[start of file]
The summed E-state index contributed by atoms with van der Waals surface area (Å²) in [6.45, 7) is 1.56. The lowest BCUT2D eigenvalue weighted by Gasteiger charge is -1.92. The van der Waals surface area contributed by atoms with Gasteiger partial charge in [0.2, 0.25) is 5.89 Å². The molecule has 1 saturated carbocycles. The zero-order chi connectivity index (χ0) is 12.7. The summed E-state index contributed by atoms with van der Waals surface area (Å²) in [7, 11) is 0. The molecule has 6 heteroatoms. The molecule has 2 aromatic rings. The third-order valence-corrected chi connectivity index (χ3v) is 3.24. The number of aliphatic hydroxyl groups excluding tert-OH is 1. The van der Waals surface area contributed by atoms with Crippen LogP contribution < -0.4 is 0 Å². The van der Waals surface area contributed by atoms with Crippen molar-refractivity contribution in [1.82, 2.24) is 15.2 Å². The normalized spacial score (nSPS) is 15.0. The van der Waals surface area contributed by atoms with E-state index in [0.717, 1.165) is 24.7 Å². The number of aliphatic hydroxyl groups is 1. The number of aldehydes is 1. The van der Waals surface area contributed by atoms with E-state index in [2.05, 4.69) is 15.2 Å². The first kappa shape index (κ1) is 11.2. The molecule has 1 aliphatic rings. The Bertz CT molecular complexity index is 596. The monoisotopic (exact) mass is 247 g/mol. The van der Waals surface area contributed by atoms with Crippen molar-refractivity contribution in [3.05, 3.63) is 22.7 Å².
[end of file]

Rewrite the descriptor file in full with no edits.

The summed E-state index contributed by atoms with van der Waals surface area (Å²) in [6.45, 7) is 1.56. The lowest BCUT2D eigenvalue weighted by Gasteiger charge is -1.92. The van der Waals surface area contributed by atoms with Gasteiger partial charge in [0.2, 0.25) is 5.89 Å². The molecule has 1 saturated carbocycles. The zero-order chi connectivity index (χ0) is 12.7. The summed E-state index contributed by atoms with van der Waals surface area (Å²) in [7, 11) is 0. The molecule has 6 heteroatoms. The molecule has 2 aromatic rings. The third-order valence-corrected chi connectivity index (χ3v) is 3.24. The number of aliphatic hydroxyl groups excluding tert-OH is 1. The van der Waals surface area contributed by atoms with Crippen LogP contribution < -0.4 is 0 Å². The van der Waals surface area contributed by atoms with Crippen molar-refractivity contribution in [1.82, 2.24) is 15.2 Å². The normalized spacial score (nSPS) is 15.0. The van der Waals surface area contributed by atoms with E-state index in [0.717, 1.165) is 24.7 Å². The number of aliphatic hydroxyl groups is 1. The number of aldehydes is 1. The van der Waals surface area contributed by atoms with E-state index in [2.05, 4.69) is 15.2 Å². The first kappa shape index (κ1) is 11.2. The molecule has 1 aliphatic rings. The Bertz CT molecular complexity index is 596. The monoisotopic (exact) mass is 247 g/mol. The van der Waals surface area contributed by atoms with Crippen molar-refractivity contribution in [3.05, 3.63) is 22.7 Å².